When Jenece Whitted hit "send" on a friend request to a grade school playmate, she doubted he'd even remember her name.
Whitted, a 31-year-old mother of two (and stepmother of two more) from Maricopa, Ariz., was just recovering from an unexpected divorce and thought she'd see if Facebook could help her find old friends and classmates.
So one evening in February 2009, she sent a message to Adam Klawitter, an elementary school classmate she met in first grade, but hadn't seen or heard from in years.
To her surprise, he replied. A week later, Whitted said "he made his move."
When she updated her status with a comment about dating and the games people play, Klawitter left a comment.
That single line led to a Facebook chat, which led to a telephone call, which ultimately led him to buy a plane ticket from their hometown of Fresno, Calif., to visit her not even two weeks later.
When the two saw each other, "It was like no time had passed," Whitted said.
In May, Klawitter moved to Arizona, and in September the comic book enthusiast proposed by posting an original comic strip on Whitted's Facebook page. This June, the couple will be married in the town where they met decades ago.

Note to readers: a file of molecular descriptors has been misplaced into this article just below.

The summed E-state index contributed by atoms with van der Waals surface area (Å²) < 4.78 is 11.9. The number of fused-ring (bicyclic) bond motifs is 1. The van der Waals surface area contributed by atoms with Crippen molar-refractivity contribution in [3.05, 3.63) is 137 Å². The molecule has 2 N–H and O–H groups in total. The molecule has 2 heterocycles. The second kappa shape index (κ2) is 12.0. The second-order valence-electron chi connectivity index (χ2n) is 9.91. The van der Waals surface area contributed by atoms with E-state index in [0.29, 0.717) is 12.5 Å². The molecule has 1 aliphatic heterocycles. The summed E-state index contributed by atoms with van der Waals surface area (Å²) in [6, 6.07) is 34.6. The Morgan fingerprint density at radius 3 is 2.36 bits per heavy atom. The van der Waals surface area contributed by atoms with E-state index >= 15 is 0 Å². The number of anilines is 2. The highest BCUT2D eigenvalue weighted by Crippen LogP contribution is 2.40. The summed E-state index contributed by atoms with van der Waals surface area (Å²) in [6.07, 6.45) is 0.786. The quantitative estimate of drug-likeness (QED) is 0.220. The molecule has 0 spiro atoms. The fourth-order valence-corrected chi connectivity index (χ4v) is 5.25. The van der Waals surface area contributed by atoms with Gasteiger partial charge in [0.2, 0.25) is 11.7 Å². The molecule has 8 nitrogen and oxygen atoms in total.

Whitted said that when her first marriage ended, she never thought she'd take another walk down the aisle, but she credits Facebook, in part, for enabling this new chapter of her life.
"It it wasn't for Facebook, we would never have crossed paths again," she said.
Facebook plans to celebrate the site's love matches with its own blog post on the topic today. The networking site reached out to media in advance of Valentine's Day to highlight some of the many love connections, saying, "Every day can be Valentine's Day on Facebook."
"Facebook is a great way to reconnect with someone from your past or strengthen a connection with someone you met casually, because Facebook reflects your real world relationships and provides an authentic and trusted environment," a Facebook spokesman told ABCNews.com.
Across Facebook and other social networking sites, people aren't just finding friendship, but romance, with old friends, former flames and even new acquaintances.
"Facebook provides a friendly place for people to engage in conversation, reflect on their past memories and reunite with people they may [have] lost touch with," said Julie Spira, cyber-dating expert and author of "The Perils of Cyber-Dating: Confessions of a Hopeful Romantic Looking for Love Online." "People feel more comfortable in reaching out on Facebook because they don't run the risk of rejection that they might get on a phone call."
On her Web site, Spira features a "Cyber Love Story of the Week" and said that all kinds of circumstances have helped couples find love on Facebook, Twitter and other social networking sites not dedicated to dating.
One couple started dating, and ultimately tied the knot, after realizing on Facebook that they share a name.
Out of curiosity, Kelly Hildebrandt, a 20-something female from Florida, searched Facebook for her name. When she found Kelly Hildebrandt, a 20-something male from Texas, she sent him a note.
The two started corresponding over Facebook, he flew out to visit her and eight months later, he proposed.
Another couple jump-started their relationship in 140 characters on Twitter.